Welcome to The Book of Bones a (mostly) weekly adventure serial.
If you haven’t been reading along, start here with Chapter 1.
Mari strained against the bonds that held her wrists fast. The sharp edge of the plastic zip tie cut into her soft flesh. She grimaced and twisted, but only succeeded in wrenching her shoulder, sending a jolt of pain stabbing through her and eliciting a grunt. Her ankles, similarly trussed, scarcely budged as she struggled to free herself.
She blinked the sweat out of her eyes and cast a baleful glance at the air conditioning unit as it rumbled and clattered in futile resistance against the southern New Mexico heat.
“If you are going to kidnap me, you could at least put me up in a decent hotel,” she grumbled to the empty room.
Kidnapped. She chewed on the word, trying to make herself believe it. She’d been through a lot in her life, but being abducted was something that happened to people in bad Lifetime movies, or those close to Liam Neeson; not to her.
“I really need to improve my taste in guys.”
As if on cue, the doorknob rattled, and after a few failed attempts, the person on the other side managed to unlock it. Matthew stepped through the doorway, his face a cloud of fury at even this minor inconvenience. Mari would have laughed at him were the situation not so dire.
“You need to let me go,” she said for what must have been the thousandth time.
Matthew shook his head. Somehow the mute response was worse than a flat out refusal.
“You don’t even need me anymore,” she said. “You obviously know where you’re going.”
After he’d taken her from the hospital at the point of a gun concealed in his jacket, they had driven back to Quemaduira, Mari tied up in the backseat, sweating even more profusely than she did now. Matthew had gone into his father’s house, and returned a short while later grinning broadly. From there, they’d made the long drive down to Carlsbad Caverns, the jackass boasting all the while about how he had cleverly hacked his father’s computer and learned where Sheriff Jameson and his cronies were headed. Mari had summoned enough courage to point out that logging on to someone’s home computer and opening their email wasn’t exactly hacking. That had taken the wind out of Matthew’s sales, but only for a few minutes.
Summoned the courage. That was a laugh. Why did I let him take me so easily? There were people all around at the hospital. I should have argued with him or called for help. He wouldn’t have shot me.
She wasn’t certain that last bit was true, and that was what had compelled her to “come quietly”, as the saying went. Still, it grated at her. Why couldn’t she be brave? What inside of her was so broken that she allowed this pitiful excuse for a man to enter and reenter her life, and control her so completely?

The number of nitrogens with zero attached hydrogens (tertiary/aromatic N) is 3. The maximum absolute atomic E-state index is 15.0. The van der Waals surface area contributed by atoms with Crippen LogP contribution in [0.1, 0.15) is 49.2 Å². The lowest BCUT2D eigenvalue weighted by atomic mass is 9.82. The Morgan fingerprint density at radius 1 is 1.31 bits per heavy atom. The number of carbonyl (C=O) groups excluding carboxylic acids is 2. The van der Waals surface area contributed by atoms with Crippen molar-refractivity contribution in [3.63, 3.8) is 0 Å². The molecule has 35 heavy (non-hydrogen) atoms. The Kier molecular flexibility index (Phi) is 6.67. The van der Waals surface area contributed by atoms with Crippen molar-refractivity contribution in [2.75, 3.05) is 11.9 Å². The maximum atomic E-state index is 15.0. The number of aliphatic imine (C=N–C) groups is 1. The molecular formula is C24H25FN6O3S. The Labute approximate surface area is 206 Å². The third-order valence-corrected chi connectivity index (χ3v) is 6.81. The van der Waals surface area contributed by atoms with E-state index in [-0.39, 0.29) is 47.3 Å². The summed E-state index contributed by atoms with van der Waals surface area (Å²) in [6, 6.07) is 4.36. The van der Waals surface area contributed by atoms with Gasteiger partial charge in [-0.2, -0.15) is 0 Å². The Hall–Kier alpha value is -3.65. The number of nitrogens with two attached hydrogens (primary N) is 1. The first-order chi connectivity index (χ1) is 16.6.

She thought about Bones, the stranger who had seemingly set all of this in motion. She had liked him, and thought he might have liked her a little bit. That was a real man. He walked with a quiet confidence that said he had nothing to prove to anyone. He had none of Matthew’s bluster, no false bravado. He was perfectly comfortable in his own skin. And that was why Mari hadn’t given him a chance. She had never been comfortable in her own skin, and Bones scared her.
Matthew sat down on the bed next to her, the box springs squeaking under his weight. He reached out and put a tentative hand on her shoulder. She tried to twist away, sending another jolt of agony through her.
“You loved me once,” he said quietly.
She managed a mute reply of her own — a sour frown and a single shake of the head.
Matthew chuckled. “Yes you did. We both know it.” His hand left her shoulder and moved to the top of her head. “You will love me again.” He stroked her sodden hair. “I promise.”
“Just kill me,” she said. It was not bravery; merely words born of hopelessness, but she meant them.
Matthew’s hand froze. Slowly he closed his fingers into a fist, grabbing a handful of her hair in the process. He jerked her head around, forcing her to face him.
“I’m not going to kill you. At least not yet.” He paused to let that sink in. “Even if you never care for me again, you’re still of use to me.”
Mari’s confusion must have shown in her eyes because he answered her unspoken question.
“You’re a bargaining chip. That big Indian has a thing for you. If I have to, I’ll trade you for what I want.”
That big Indian has a thing for you. Mari hated the way her heart skipped a beat at those words. Here she was in the worst, most precarious position she’d ever been in in her life, and she was indulging a schoolgirl crush.
“So it’s true,” Matthew whispered. Damn. Maybe he really could read her like a book. Matthew stirred and cracked her knuckles Matthew stood and cracked his knuckles.
Mari thought he might hit her and was surprised to realize she didn’t care. She supposed she was past caring about anything where Matthew was concerned. As she expected, Matthew cocked his fist, but then he froze.
“You will love me.” He turned and walked out the door leaving Mari alone with her self-loathing.